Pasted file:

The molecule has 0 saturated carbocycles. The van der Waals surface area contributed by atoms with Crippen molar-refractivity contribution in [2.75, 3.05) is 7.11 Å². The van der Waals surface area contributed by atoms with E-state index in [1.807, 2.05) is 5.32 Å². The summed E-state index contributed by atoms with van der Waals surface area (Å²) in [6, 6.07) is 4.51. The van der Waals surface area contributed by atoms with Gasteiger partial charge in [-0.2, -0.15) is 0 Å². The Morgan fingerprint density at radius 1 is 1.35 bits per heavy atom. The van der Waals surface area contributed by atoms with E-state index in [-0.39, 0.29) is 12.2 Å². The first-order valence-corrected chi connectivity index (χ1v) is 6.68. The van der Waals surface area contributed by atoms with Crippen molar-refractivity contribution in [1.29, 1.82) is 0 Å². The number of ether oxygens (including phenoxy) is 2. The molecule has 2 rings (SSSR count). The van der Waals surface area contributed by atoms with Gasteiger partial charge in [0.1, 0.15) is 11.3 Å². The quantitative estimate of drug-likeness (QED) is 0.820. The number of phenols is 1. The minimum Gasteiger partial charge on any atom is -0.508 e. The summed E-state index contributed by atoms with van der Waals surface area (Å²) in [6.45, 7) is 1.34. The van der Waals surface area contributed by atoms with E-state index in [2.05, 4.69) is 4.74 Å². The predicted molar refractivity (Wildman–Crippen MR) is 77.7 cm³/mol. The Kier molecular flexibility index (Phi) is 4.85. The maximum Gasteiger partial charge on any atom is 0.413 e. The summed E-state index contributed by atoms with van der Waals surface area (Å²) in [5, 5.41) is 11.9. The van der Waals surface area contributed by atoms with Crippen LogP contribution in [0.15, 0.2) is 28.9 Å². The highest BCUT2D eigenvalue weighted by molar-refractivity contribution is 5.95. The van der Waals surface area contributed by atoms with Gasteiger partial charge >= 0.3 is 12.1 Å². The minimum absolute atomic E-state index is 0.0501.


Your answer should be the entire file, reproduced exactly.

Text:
The molecule has 0 saturated carbocycles. The van der Waals surface area contributed by atoms with Crippen molar-refractivity contribution in [2.75, 3.05) is 7.11 Å². The van der Waals surface area contributed by atoms with E-state index in [1.807, 2.05) is 5.32 Å². The summed E-state index contributed by atoms with van der Waals surface area (Å²) in [6, 6.07) is 4.51. The van der Waals surface area contributed by atoms with Gasteiger partial charge in [-0.2, -0.15) is 0 Å². The Morgan fingerprint density at radius 1 is 1.35 bits per heavy atom. The van der Waals surface area contributed by atoms with E-state index in [-0.39, 0.29) is 12.2 Å². The first-order valence-corrected chi connectivity index (χ1v) is 6.68. The van der Waals surface area contributed by atoms with Crippen molar-refractivity contribution in [1.29, 1.82) is 0 Å². The number of ether oxygens (including phenoxy) is 2. The molecule has 2 rings (SSSR count). The van der Waals surface area contributed by atoms with Gasteiger partial charge in [0.1, 0.15) is 11.3 Å². The quantitative estimate of drug-likeness (QED) is 0.820. The number of phenols is 1. The minimum Gasteiger partial charge on any atom is -0.508 e. The summed E-state index contributed by atoms with van der Waals surface area (Å²) in [6.45, 7) is 1.34. The van der Waals surface area contributed by atoms with E-state index in [2.05, 4.69) is 4.74 Å². The predicted molar refractivity (Wildman–Crippen MR) is 77.7 cm³/mol. The Kier molecular flexibility index (Phi) is 4.85. The maximum Gasteiger partial charge on any atom is 0.413 e. The summed E-state index contributed by atoms with van der Waals surface area (Å²) in [5, 5.41) is 11.9. The van der Waals surface area contributed by atoms with Crippen LogP contribution in [0.15, 0.2) is 28.9 Å². The highest BCUT2D eigenvalue weighted by molar-refractivity contribution is 5.95. The van der Waals surface area contributed by atoms with Gasteiger partial charge >= 0.3 is 12.1 Å². The minimum absolute atomic E-state index is 0.0501.